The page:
Tuesday, 6 December 2016

Living the T-shirt

Day 7 (Wednesday 7th December 2016)

7 young adults graduated from High School in Iowa -
they are the world's first surviving set of septuplets and the first 
to reach maturity, the McCaugheys. Born on 19th November 1997,
the 4 boys (Kenneth Jr. Brandon, Natahn and Joel) and 3 girls
(Alexis, Natalie and Kelsey) were born at 31 weeks, 
weighing between 2 lbs 5 oz. and 3 lbs 4 oz.
Picture by Rachel Mummy, The Registrar

Today's piece is contributed by Gavan Burdan, the Managing Director of Burden Dare - an executive search and interim management business. You can reach him on Twitter via @burdendare. Gavan lives in Sevenoaks and is a passionate supporter of the local cricket team, Sevenoaks Vine CC, where he chairs the Management Committee and, when asked, still plays for the Old Vines (the Club's over 40's team). He cares about society and the people in it - he is a mentor supporting individuals down on their luck in London (but more of that to follow). Gavan commenced his career in Retail Banking (we are both Lloyds alumni - although not there at the same time). He transferred into consulting and has not looked back.

Gavan's piece is in some ways a tough read. It is for those who have a moral conscience and a realistic outlook. I find it interesting that this is one of a number of posts in the Advent Blog series this year that touches on society, our awareness of others, ethics and making the world better by understanding and being there for others. Gavan is one of those who has been prepared to put himself out, but it is clear that he gains and learns, as do those he interacts with. He is an all-round good egg (and a devoted dad to boot).


Living the T-shirt 

I’ve lost count of the number of business courses I’ve been on: NLP’s folded arms, Myers Briggs’ types, Kübler-Ross’ denial, Johari’s double glazing, Hetrzberg’s Jelly Beans, Maslow’s hierarchy of needs – I’ve got all the T shirts!

This year I learned how they work in the cold, hard, real world that you and I live in.

I joined a private members club with a conscience in central London; it has a mission to break the cycle of homelessness by means of an employment academy that provides basic skills training to help get homeless people back into sustainable employment.

The Academy team are simply awesome, to a person; they regularly win awards and depend on the club for income.

You should join up.

The people they help don’t have even bread, but they want to be JAMS; they always need mentors to “just be there” for their graduates - I’ve now had two mentees.

The first was a young guy, disowned by his family, no job, no prospects, no real home and no real hope. After graduation, which is a truly magical ceremony sprinkling stardust over the really disadvantaged, he found a part-time job. For him, this was the first step back on the ladder back to our world, and then Christmas came along – always a hard time for those on the breadline – and I never saw or heard from him again; I felt hollow, I can’t really imagine how he felt. I don’t know where he is now, but I heard he is alive.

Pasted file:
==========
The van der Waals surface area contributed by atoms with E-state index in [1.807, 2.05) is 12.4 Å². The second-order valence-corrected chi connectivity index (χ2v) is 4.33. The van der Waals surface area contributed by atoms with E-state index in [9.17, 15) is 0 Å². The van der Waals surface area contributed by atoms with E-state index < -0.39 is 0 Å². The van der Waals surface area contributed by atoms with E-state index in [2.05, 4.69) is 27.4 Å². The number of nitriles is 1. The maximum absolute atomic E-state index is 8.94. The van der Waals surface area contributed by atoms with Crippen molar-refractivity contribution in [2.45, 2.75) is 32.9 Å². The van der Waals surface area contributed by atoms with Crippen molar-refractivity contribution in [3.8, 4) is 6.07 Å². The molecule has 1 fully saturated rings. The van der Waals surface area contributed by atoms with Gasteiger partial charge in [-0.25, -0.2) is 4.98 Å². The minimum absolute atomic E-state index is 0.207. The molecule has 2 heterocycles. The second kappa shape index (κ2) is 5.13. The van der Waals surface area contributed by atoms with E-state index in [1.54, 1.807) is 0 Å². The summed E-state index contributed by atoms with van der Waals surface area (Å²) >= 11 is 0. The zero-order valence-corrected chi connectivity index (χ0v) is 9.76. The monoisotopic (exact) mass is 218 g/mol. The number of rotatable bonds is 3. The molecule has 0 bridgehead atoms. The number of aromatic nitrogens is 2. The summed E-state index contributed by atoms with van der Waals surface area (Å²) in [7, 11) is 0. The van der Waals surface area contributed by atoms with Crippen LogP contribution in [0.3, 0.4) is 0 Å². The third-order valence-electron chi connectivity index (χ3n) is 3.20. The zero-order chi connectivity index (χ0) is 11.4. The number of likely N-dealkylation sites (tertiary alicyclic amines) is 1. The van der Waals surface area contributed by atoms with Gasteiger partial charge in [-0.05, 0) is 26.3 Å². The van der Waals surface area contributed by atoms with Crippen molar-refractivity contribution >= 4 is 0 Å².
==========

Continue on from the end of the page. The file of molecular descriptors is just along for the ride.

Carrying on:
My second mentee was born in the UK and moved to the USA when 3 months old; he’s 34 now and was deported a year ago back to the UK, it doesn’t matter why but he knows he messed up.  He arrived with a T shirt, a pair of “pants”, trainers with no laces and a spine held together by tungsten plates. He was sent to live in a rat infested dilapidated house in Croydon and immediately received an eviction notice, at the same time as Universal Credit cut his benefits. I’d never seen anyone look so disengaged and sound so desperate. So alone, in a world he neither knew nor understood.
He could only afford to eat one 69p Iceland pizza a day.

For three months he talked, he denied, he got depressed, I listened, and Johari’s window began to open; his arms unfolded, we drank fruit juice and he ate beans and fruit, he smiled, he was bargaining; it became crystal clear that he needed to sleep without fearing eviction, to wake up without wet lips and wondering why?

We got him moved into a social housing enterprise in Kentish Town, a room of his own, with a key, in a big house with others. For the first time in 5 years he slept all night. Maslow clapped.

We sat side by side at a benefits tribunal, with a judge judging and a doctor interrogating him. He was passionate, he doesn’t want benefits or pizza. He wants help. We got it.
A few weeks later he got a part time job at Old Spike Roastery (you should buy your coffee there), an agonising trip across London that torments his spine– but he wants to do it, you see he wants to be like you and me; he’s jumped and grabbed Hertzberg’s Jelly Beans, now he wants JAM. He has a big heart.

He sends me texts every day, he keeps thanking me (what have I done...all I did was be there, and say what I thought - you could do that too), he does the hard yards; he keeps checking, we keep talking, now he listens, he’s full of ideas, he has dreams – and he thinks he could probably work a full week.

He’s accepted his lot. Next year he may even be accepted. Some high!
Happy Christmas Dr Kübler-Ross.

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